Lifelong CatechesisForming Catholic identity across generations
The twofold character of Advent calls us to prepare for the remembering of the Word made Flesh at Christmas, and directs us to wait with alertness for Jesus’ second coming.
John of the Cross, Priest and Doctor, 1542-1591
Juan Yepes was the youngest of three sons born to Gonzalo and Catalina Yepes. Gonzalo had come from a wealthy Spanish family, while Catalina, an orphan, had been taken into the home of a widow. The Yepes family objected to the marriage of these two and warned Gonzalo that he would be disinherited if he went through with it. The two young lovers ignored the warning and were married in about 1529.
As threatened, Gonzalo was cut off from his family and the family business which he had been a part of. This made the young family largely dependent on Catalina’s embroidery and those odd jobs which Gonzalo could perform, all of which provided meager support.
The situation for the family worsened when Juan was about two. The strain of trying to support his family and the sorrow at the loss of contact with the relatives he had known in his youth caused Gonzalo to become ill, a condition which worsened until his death about two years later. While the brothers tried to help, Juan, at his young age, was capable of only the simplest chores.
When Juan was about nine years old, his family moved to Medina del Campo where the young boy worked at a hospital and began his studies at a Jesuit school. The hospital administrator, Don Alvarez, noting the boy’s sincerity and eagerness to help, offered Juan the opportunity to become a nurse at the hospital. Juan quickly jumped at the chance, believing it would allow him to provide more help to his mother and family.
The hospital handled many incurable patients and those with contagious diseases. Where other workers tended to shy away from these cases, Juan did his best to provide them with the care that they needed. Juan had a special affinity for those patients who had no close family to comfort them. He would tell stories and sing songs to the patients to bring some cheer into their lives.
All of this, while giving Juan a taste of how harsh life can become, also brought him quickly to maturity. But, as might be expected, he treasured the times when he could retreat to a loft of a barn on the hospital grounds where he could study. Don Alvarez, having observed Juan’s intensity and eagerness to learn over several years, offered to put him into a new Jesuit school where he found a new mentor.
Fr. Juan Bonifacio, a young Jesuit, introduced Juan to Latin and Spanish classics and planted the seeds of a vocation during Juan’s four years of study which began in 1559. Upon graduating from the Jesuit school, Juan decided to join the Carmelite order.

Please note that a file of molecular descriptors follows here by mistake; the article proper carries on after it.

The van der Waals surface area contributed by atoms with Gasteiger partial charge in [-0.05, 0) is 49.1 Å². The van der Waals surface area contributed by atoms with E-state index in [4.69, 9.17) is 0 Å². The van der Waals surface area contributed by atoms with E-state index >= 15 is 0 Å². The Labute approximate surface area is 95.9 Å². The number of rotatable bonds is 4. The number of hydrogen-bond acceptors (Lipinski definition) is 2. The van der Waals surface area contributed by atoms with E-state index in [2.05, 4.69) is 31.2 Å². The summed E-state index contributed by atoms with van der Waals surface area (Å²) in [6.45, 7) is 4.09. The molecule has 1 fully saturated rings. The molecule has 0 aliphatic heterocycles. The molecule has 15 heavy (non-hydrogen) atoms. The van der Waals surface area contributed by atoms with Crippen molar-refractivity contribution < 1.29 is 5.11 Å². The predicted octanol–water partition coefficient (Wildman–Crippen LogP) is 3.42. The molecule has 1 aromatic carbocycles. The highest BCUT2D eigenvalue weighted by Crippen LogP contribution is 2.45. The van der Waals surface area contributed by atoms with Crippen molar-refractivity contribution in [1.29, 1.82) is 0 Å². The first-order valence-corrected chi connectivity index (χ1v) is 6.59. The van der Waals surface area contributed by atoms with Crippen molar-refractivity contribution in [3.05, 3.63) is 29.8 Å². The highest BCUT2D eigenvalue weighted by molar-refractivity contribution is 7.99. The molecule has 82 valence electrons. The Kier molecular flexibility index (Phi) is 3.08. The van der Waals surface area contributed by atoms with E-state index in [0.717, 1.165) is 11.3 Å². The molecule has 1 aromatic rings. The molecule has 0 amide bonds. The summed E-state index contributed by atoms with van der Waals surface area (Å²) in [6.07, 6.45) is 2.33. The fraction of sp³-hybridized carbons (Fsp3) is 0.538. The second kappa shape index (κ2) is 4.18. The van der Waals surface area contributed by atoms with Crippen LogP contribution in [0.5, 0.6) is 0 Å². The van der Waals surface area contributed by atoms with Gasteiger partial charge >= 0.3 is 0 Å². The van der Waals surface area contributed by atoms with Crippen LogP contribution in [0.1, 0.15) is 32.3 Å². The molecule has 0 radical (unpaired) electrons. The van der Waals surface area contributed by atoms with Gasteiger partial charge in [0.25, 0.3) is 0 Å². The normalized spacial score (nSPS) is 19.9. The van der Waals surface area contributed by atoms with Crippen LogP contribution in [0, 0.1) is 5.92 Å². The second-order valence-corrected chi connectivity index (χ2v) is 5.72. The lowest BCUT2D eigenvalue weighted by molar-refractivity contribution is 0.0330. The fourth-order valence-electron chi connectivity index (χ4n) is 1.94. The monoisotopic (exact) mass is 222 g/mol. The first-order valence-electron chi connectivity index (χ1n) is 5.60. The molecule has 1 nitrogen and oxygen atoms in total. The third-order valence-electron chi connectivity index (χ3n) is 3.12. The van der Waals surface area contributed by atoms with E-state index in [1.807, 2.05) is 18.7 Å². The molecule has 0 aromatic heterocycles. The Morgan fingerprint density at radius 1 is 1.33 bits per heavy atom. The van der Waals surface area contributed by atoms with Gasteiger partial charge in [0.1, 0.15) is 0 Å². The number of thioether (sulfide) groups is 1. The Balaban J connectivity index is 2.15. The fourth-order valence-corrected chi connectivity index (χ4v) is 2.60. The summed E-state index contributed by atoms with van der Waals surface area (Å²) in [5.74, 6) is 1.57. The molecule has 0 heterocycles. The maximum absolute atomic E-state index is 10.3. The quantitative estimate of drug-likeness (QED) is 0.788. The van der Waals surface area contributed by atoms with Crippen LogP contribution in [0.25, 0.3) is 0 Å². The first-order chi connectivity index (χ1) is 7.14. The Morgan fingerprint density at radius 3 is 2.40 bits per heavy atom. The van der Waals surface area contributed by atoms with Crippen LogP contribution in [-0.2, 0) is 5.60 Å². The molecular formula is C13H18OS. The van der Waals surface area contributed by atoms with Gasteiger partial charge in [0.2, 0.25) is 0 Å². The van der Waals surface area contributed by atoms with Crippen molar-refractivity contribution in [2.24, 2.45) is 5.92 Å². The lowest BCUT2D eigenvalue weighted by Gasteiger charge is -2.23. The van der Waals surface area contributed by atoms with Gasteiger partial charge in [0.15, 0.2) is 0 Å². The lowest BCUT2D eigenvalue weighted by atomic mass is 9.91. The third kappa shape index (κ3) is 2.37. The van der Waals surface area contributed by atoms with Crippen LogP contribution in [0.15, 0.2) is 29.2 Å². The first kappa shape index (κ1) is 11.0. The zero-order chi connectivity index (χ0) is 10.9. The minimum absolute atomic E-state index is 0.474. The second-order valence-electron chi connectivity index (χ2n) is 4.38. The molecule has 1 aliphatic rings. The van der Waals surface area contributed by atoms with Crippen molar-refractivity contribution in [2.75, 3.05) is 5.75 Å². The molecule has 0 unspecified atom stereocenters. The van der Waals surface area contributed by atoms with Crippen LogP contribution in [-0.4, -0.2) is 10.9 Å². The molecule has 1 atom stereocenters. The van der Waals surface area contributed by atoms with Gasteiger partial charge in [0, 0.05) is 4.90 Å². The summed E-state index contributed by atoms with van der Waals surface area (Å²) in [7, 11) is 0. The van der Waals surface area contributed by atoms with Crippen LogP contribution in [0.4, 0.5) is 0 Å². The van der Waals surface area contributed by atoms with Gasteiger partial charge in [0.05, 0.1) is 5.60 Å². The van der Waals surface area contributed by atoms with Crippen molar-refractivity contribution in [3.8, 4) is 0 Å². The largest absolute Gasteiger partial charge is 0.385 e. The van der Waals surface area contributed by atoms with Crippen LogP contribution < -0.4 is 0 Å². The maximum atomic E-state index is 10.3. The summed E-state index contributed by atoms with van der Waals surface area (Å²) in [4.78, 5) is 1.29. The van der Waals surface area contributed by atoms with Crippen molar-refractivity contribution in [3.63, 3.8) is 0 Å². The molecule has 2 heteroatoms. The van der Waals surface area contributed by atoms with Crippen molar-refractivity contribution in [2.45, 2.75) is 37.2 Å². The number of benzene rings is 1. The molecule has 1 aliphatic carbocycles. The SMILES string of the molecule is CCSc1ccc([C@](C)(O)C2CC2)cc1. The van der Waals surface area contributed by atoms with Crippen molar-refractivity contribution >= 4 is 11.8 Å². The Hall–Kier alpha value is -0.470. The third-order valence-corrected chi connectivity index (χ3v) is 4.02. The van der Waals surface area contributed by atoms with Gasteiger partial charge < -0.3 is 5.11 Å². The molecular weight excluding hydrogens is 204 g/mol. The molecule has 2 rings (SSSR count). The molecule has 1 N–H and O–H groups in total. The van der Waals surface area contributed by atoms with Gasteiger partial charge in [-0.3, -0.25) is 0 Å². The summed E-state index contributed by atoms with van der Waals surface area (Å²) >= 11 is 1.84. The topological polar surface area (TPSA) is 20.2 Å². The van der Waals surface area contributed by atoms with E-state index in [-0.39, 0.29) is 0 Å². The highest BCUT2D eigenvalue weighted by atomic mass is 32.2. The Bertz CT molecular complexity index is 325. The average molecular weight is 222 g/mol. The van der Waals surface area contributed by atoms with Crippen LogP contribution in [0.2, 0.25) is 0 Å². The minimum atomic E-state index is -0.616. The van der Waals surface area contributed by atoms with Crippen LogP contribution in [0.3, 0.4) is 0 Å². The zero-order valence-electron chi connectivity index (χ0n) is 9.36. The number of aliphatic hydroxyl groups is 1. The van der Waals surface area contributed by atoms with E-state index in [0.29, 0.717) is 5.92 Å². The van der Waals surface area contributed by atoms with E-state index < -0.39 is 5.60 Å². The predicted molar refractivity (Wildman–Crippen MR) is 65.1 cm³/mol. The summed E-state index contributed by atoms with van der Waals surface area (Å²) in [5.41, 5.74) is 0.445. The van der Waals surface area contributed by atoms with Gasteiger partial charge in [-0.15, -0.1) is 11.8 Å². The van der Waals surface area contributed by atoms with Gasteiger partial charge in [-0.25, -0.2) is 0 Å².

Ordained in 1567, Juan elected to join the Carthusians, a very strict order that emphasized solitary and silent contemplation, but before he could do this, he returned to Medina del Campo where a companion introduced him to Saint Teresa of Avila. This future saint told Fr. Juan of her efforts to introduce reforms into the Carmelite order which had become very lax over time and persuaded him to delay his move to the Carthusians.
Fascinated by the saint’s plan for reform, something he had tried unsuccessfully to do within his own community, Juan remained in the Carmelite order and worked at introducing similar change. Over the next ten years, Juan traveled around Spain founding monasteries and establishing the rules under which they would be governed. Those Carmelites who followed the revisions brought about by these two saints became known as Discalced (barefoot) Carmelites. It was during this period that Juan became known as Juan de la Cruz (John of the Cross).
While many Carmelites joined Fr. Juan with the discalced group, there remained much dissension. In 1577, his superiors ordered him to return to his original posting, but, having been assigned to his mission by the Apostolic Nuncio, Fr. Juan refused. The superiors then had him abducted and carried to Toledo where he was imprisoned. During his nine month imprisonment, he received public whippings at least weekly. This humiliation inspired some of the poetry which he wrote later in his life.
Escaping from his small cell in August 1578, Fr. Juan went on with his mission and continued to establish new monasteries for the Discalced Carmelites, but the controversy persisted. He became ill and as this illness worsened, he was moved to the monastery at Ubeda. Even there, he was treated cruelly which was the answer to his prayer, “to suffer and be despised.” In the waning days of his life, even his adversaries recognized the holiness of their founder and, upon his death, the order celebrated his life of saintliness.
Saint John of the Cross was canonized in 1726 by Pope Benedict XIII. He was named a Doctor of the Church by Pope Pius XI in 1926. This saint is the patron of contemplatives, mystics and mystical theology, and Spanish poets. He is honored by a memorial on December 14.
John’s message today: Early in his life, John of the Cross learned to deny himself in order to bring himself closer to God. Few of us have had the experience of poverty and hardship experienced by John, but all of us can bring ourselves closer to God by prayer and self-denial.